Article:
Rana Daggubati: The entrepreneur

  • Rana Daggubati is known to take up different roles on a film set besides acting
  • His mandate at Suresh Productions, Daggubati says, has always been to look after the new media business, apart from film production

NEW DELHI: Most people would remember him as Bhallaladeva, the antagonist in Indian cinema’s highest grossing films, the two-part Baahubali franchise. But Rana Daggubati has more to his credit, and currently on his plate.

The 34-year old actor who followed Baahubali 2 with another trilingual The Ghazi Attack and Telugu political thriller Nene Raju Nene Mantri, launched Anthill Studio, a business accelerator programme for technology startups that are building solutions for the media and entertainment sector, last year. The project is a joint venture between Anthill Ventures, an investment and scaling platform for early growth stage startups and Suresh Productions, an Indian film production and distribution company, owned by Daggubati’s father Daggubati Suresh Babu.

“I’ve been dealing with film technology for a long time," said Daggubati, who was a visual effects supervisor and production executive in the south long before he took to acting in 2010 with Telugu political drama film Leader. His mandate at Suresh Productions, Daggubati says, has always been to look after the new media business, apart from film production.

The Baahubali actor is known to take up different roles on a film set besides acting, from producing to looking for technological breakthroughs and finding marketing solutions. He had earlier initiated the conversation between Baahubali producers Arka Mediaworks and Karan Johar’s Dharma Productions to take the film to north Indian audiences and ensure a decent release for the Hindi version. The rest, of course, is history.

Born in Chennai, the movie kid worked as a visual effects coordinator in around 70 films, besides producing National Award-winning Tamil film Bommalata-A Belly Full of Dreams (2004). His acting hits include action drama Krishnam Vande Jagadgurum (2012) and epic historical fiction film Rudhramadevi (2015). Daggubati’s Hindi debut happened in 2011 with Rohan Sippy’s crime thriller Dum Maaro Dum and he made a fleeting appearance in Ayan Mukerji’s Yeh Jawaani Hai Deewani (2013) before grabbing Neeraj Pandey’s action spy thriller Baby (2015) and finally getting embraced by Hindi audiences in Baahubali.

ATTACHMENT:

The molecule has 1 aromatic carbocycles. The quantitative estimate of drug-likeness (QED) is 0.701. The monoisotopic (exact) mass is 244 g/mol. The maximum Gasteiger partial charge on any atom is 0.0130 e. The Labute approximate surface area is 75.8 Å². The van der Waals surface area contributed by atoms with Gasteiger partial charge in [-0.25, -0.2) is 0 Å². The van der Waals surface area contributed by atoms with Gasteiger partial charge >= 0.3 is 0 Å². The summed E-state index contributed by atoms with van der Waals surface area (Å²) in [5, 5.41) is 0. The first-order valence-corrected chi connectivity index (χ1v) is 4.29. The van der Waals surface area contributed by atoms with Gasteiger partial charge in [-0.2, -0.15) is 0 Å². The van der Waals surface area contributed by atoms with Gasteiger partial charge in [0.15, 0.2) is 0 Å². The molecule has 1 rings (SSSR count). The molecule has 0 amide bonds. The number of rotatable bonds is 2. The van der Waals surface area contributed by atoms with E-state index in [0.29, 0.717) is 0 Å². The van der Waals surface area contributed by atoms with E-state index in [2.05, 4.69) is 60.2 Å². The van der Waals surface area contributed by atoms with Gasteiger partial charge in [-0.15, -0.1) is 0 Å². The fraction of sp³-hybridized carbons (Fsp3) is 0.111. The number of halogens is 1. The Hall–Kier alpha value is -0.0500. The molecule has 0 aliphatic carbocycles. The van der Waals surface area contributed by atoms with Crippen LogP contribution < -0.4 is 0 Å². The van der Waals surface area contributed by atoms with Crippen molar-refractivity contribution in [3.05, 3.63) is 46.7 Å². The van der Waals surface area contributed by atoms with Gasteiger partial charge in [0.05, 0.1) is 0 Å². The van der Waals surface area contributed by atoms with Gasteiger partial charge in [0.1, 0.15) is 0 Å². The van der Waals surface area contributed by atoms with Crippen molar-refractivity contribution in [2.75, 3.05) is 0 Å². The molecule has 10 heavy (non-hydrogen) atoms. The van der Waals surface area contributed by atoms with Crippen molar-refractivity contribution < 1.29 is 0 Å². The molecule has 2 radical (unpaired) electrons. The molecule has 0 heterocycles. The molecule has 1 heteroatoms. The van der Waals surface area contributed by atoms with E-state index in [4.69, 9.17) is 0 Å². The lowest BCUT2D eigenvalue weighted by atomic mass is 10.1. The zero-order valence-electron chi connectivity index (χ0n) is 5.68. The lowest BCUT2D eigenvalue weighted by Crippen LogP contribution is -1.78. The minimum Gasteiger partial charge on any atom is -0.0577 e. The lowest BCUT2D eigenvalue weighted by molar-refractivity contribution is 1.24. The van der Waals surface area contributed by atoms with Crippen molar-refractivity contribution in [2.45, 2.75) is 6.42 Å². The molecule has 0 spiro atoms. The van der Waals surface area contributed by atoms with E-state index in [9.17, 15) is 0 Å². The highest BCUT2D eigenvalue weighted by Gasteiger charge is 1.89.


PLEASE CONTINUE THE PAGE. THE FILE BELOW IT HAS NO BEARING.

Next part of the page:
“I met Anthill Ventures who’ve been investing in startups across various verticals, and they were trying to build a media and entertainment division. That’s something I was very interested in because we’d heard so much about AR (augmented reality), VR (virtual reality) and so on but there was no specific team that was going about finding these technologies and bringing them to India," Daggubati said. So far, the company has done one programme where it has mentored nine startups and put them in touch with investors besides helping run the business. The next programme is due in April from Anthill’s Singapore office.

“About six of those nine companies are already revenue-generating entities doing considerable amount of work in the market," Daggubati said adding that he is himself working on a project to rebuild old Indian tales into VR-based experiences.

“It’s a clear sign that the business is getting bigger and the entertainment ecosystem needs to be larger and more collaborative," he said.

Apart from Anthill, early last year Daggubati also tied up with Kwan Entertainment and Marketing Solutions to bring out a south India division. Besides managing talent and brands, the company is also mentoring new writers, which the actor feels is an organic way for fresh stories to come into his studio and allow for a strong foundation of good cinema.

Currently working on a trilingual called Haathi Mere Saathi to be released in Hindi, Tamil and Telugu directed by Tamil filmmaker Prabhu Solomon and a mythological titled Hiranya Kashyap, Daggubati feels the multi-tasking comes naturally to him. He has played different roles in the film process for as long as he can remember and he hasn’t known it to be any other way. And Daggubati’s film family lineage is responsible to a great extent. His paternal grandfather D. Ramanaidu is one of Telugu cinema’s most successful producers having founded Suresh Productions that his father now runs. The actor’s paternal uncle Venkatesh and his cousin Naga Chaitanya are also actors in Telugu cinema.

“I’ve been working in the movies for a long time now, whatever a particular film or show or project requires me to do, I do that," Daggubati said. “I grew up around people building studios and sets and I enjoy every part of it. The good thing is that movies are a very evolving business, so one must have their eyes and ears open all the time. When you’re making these big products that go beyond specific markets, everyone has to put in their extra bit to make sure the film feels right. I guess that’s a trait I have and I will continue doing this."

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